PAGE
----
His move to Hawke’s Bay makes Ian a credible salesman as he tries to entice the typical Auckland or Wellington professional prospect to take a position in the Bay. And at the same time, since RIOT offers a guarantee that its placements will work out, he has no incentive to over-sell the Bay.

About one-third of RIOT’s placements are recruited from outside the Bay. So which young professionals come to Hawke’s Bay in his experience?

  • Someone already connected somehow, typically through family, to the Bay.
  • Someone with children, or about to begin a family.
  • Someone, often, willing to accept some reduction in income in exchange for what they perceive as a better quality of life.
  • Someone moving into their third or fourth job – Ian said he sees CV after CV with the identical profile: graduated university, took job in Auckland or Wellington, then headed overseas for 2-3 years, then re-entered NZ via a position in Auckland or Wellington, then maybe ready to consider a change in lifestyle.

And what, if anything about the Bay inhibits his ability to recruit from the big cities?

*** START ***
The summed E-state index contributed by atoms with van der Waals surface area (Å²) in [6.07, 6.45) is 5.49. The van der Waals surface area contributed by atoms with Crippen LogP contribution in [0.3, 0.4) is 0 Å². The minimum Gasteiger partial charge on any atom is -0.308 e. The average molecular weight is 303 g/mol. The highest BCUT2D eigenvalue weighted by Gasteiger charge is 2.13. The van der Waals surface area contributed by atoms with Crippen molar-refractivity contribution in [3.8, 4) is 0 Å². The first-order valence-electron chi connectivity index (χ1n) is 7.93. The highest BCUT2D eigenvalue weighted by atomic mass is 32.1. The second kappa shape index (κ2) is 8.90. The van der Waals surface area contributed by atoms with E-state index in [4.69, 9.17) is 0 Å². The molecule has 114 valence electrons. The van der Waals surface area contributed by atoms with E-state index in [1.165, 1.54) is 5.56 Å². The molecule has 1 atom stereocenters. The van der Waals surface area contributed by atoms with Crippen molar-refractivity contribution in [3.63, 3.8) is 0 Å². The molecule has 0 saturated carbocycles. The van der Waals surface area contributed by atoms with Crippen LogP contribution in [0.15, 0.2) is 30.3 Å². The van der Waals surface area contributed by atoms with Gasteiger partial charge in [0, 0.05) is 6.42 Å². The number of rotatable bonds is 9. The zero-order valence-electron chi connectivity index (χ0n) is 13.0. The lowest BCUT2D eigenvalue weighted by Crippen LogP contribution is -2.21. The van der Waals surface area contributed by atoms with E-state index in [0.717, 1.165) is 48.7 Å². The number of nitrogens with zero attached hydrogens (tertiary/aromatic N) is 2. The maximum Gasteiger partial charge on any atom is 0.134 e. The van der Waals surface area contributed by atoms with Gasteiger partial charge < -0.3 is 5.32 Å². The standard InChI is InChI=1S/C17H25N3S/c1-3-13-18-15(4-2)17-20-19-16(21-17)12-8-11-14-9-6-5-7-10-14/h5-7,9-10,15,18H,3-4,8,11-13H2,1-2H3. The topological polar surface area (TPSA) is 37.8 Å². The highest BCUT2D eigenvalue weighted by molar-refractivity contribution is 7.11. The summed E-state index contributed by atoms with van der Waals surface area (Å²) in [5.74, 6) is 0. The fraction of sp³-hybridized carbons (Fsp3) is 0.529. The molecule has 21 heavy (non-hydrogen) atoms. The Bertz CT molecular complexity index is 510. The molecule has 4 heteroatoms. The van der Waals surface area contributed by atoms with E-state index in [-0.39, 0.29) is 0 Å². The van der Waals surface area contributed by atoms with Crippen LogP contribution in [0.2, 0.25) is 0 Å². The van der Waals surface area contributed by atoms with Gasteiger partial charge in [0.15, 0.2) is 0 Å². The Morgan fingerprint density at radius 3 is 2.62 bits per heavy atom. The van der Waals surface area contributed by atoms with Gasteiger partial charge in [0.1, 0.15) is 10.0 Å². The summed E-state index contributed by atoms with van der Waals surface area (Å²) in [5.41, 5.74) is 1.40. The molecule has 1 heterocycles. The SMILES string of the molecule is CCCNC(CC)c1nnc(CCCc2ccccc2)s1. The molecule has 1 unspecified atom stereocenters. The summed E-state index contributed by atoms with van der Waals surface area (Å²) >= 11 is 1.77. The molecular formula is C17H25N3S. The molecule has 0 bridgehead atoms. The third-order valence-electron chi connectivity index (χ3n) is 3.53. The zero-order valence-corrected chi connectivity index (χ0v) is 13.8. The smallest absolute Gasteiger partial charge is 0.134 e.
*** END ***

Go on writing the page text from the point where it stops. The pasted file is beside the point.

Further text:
• Lack of a university – both as a magnet for higher skills and as a stay-home alternative for all the students who must now leave the area for university education.
  • An international airport – these are people who like to get away.
  • “Twin city” governance between two local bodies – inhibiting the scale and consolidation needed for some Bay-wide amenities.

For Ian, what would help, in terms of making his professional recruiting easier, is the consistent selling of the “HB Wine Country” brand. For attracting prospects to live and work here, as opposed to just visit, “Hawke’s Bay should be the brand,” he says, not Hastings or Napier or their individual events or attractions. “People want to move to Hawke’s Bay, which connotes to them a certain lifestyle.”

A lot of what Ian has to say, you’ll see reflected in the stories of Georgina, Sophie and Andrew.

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  1. It's interesting to make a comparison with a city/area like Palmerston North ,similar in population but with features largely a result of being more centrally located. There's a university, army and airforce base, goods distribution hub, large dairy/farming support sector, heavy government research and admin central offices and private corporation head offices.

    One of the major reasons for Toyota moving there was the existence of a university and the availability of graduates.

    At the end of the day you have to make the best of what you've got, maybe a pass mark for tourism in the bay but underperformance from the horticulture sector and with ultra-high speed internet a must have for the future.

  2. FYI – the Hawke's Bay Young Professionals networking group has over 110 active members who get together once a month. This is steadily growing through word-of-mouth advertising only!